Recently, a small software company, i4i Limited Partnership, won a patent infringement lawsuit against Microsoft Corporation. i4i was awarded Two Hundred Million Dollars ($200,000,000.00) in compensatory damages plus Fifty Million Dollars ($50,000,000.00) in post-verdict damages, prejudgment interest and post-judgment interest. Yes indeed, folks, a quarter of a BILLION dollars. This, in itself, is a joyous and newsworthy item. But, it gets even better.
During jury selection, one of the defense attorneys asked prospective jurors, “[i]f somebody felt that the patents were being used in a wrong way, not to protect a valuable product but a wrong way, could you find that patent invalid or non-infringed?” The trial judge, out of the prospective jurors’ presence, advised counsel that this was a misstatement of the law, and said he would “appreciate it if you would clean that up.¹”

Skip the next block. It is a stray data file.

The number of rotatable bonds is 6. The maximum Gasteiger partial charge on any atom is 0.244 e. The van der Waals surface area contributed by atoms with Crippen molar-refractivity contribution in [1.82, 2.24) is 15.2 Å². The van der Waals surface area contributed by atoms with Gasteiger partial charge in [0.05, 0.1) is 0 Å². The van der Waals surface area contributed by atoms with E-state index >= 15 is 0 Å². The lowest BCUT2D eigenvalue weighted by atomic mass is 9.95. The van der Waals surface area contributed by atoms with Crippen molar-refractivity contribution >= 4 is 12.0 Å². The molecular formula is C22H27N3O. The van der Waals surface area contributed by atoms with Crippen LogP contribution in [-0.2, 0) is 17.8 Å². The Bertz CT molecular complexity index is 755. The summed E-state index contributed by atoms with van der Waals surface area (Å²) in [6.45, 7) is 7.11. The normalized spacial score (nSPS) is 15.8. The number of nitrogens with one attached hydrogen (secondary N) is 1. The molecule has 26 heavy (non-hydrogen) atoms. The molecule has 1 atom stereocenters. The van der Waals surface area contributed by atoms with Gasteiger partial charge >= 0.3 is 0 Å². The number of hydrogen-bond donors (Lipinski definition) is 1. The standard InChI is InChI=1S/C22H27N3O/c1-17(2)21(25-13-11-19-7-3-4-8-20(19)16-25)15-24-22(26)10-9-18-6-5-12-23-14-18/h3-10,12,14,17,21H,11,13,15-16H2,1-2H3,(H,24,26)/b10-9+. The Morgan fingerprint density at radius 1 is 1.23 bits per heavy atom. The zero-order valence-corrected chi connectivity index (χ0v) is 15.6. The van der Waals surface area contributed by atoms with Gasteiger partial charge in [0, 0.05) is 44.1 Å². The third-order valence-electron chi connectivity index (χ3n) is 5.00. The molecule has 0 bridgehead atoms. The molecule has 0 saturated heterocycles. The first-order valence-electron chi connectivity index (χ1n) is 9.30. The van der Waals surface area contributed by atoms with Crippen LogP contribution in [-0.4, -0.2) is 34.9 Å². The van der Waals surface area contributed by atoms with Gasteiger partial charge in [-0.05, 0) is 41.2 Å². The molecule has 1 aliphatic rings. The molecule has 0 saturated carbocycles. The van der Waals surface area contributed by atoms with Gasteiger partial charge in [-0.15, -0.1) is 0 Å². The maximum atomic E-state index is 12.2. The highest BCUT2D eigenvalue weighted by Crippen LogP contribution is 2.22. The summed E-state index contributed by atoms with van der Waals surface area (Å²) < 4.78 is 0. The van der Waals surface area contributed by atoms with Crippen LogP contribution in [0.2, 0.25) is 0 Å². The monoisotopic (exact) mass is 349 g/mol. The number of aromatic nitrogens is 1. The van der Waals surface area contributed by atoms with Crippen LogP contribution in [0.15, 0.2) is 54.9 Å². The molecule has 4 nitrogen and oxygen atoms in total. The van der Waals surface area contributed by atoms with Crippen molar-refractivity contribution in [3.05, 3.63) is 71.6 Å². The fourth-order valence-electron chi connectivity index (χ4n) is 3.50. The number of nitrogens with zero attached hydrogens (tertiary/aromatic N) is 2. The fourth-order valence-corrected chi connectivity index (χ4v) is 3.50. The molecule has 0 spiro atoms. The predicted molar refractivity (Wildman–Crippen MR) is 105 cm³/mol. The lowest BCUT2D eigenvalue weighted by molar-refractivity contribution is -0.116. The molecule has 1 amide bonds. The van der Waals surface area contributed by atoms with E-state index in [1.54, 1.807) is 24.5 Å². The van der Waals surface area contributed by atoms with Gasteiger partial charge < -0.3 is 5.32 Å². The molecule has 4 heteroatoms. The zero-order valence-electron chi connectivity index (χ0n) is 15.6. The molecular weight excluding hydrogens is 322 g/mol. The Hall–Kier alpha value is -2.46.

Counsel agreed to do so. However, as the judge later wrote in his decision, “[d]espite this admonition, Microsoft’s trial counsel continued to misstate the law and directly appeal to the jurors’ perceived prejudices” (emphasis added). Counsel topped off his performance when, during closing arguments, he (again quoting the judge) “improperly [tried] to equate i4i’s infringement case with the current national banking crisis implying that i4i was a banker seeking a ‘bailout’.”
After the jury returned its verdict, the judge tacked on ANOTHER Forty Million Dollars ($40,000,000.00) as a result of defense counsel’s misconduct. I wonder how counsel explained THAT to his client.
THE LESSONS TO BE LEARNED: (1) When the trial judge tells you to do something, you better do it; and (2) if you’re going to appeal to a jury’s perceived prejudices, do it INDIRECTLY.
¹ The trial was in Texas, where the judges and local attorneys are polite. Microsoft’s counsel was from “out of town.”